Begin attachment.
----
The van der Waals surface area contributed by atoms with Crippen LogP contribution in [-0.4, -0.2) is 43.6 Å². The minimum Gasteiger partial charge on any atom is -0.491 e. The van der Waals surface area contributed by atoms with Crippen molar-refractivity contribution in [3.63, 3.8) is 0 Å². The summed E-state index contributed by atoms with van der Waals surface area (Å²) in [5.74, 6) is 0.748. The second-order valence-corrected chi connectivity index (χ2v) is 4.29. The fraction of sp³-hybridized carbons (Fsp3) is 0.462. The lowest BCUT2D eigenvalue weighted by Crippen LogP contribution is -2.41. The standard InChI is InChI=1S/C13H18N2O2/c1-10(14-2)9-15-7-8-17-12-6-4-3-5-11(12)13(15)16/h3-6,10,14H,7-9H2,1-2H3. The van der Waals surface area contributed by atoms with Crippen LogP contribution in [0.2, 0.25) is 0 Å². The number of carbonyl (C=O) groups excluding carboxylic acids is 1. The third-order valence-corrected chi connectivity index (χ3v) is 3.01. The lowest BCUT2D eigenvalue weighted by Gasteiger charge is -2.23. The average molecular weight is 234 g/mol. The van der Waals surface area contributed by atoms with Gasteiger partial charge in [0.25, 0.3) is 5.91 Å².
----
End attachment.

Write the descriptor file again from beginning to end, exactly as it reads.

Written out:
The van der Waals surface area contributed by atoms with Crippen LogP contribution in [-0.4, -0.2) is 43.6 Å². The minimum Gasteiger partial charge on any atom is -0.491 e. The van der Waals surface area contributed by atoms with Crippen molar-refractivity contribution in [3.63, 3.8) is 0 Å². The summed E-state index contributed by atoms with van der Waals surface area (Å²) in [5.74, 6) is 0.748. The second-order valence-corrected chi connectivity index (χ2v) is 4.29. The fraction of sp³-hybridized carbons (Fsp3) is 0.462. The lowest BCUT2D eigenvalue weighted by Crippen LogP contribution is -2.41. The standard InChI is InChI=1S/C13H18N2O2/c1-10(14-2)9-15-7-8-17-12-6-4-3-5-11(12)13(15)16/h3-6,10,14H,7-9H2,1-2H3. The van der Waals surface area contributed by atoms with Crippen LogP contribution in [0.2, 0.25) is 0 Å². The number of carbonyl (C=O) groups excluding carboxylic acids is 1. The third-order valence-corrected chi connectivity index (χ3v) is 3.01. The lowest BCUT2D eigenvalue weighted by Gasteiger charge is -2.23. The average molecular weight is 234 g/mol. The van der Waals surface area contributed by atoms with Gasteiger partial charge in [0.25, 0.3) is 5.91 Å².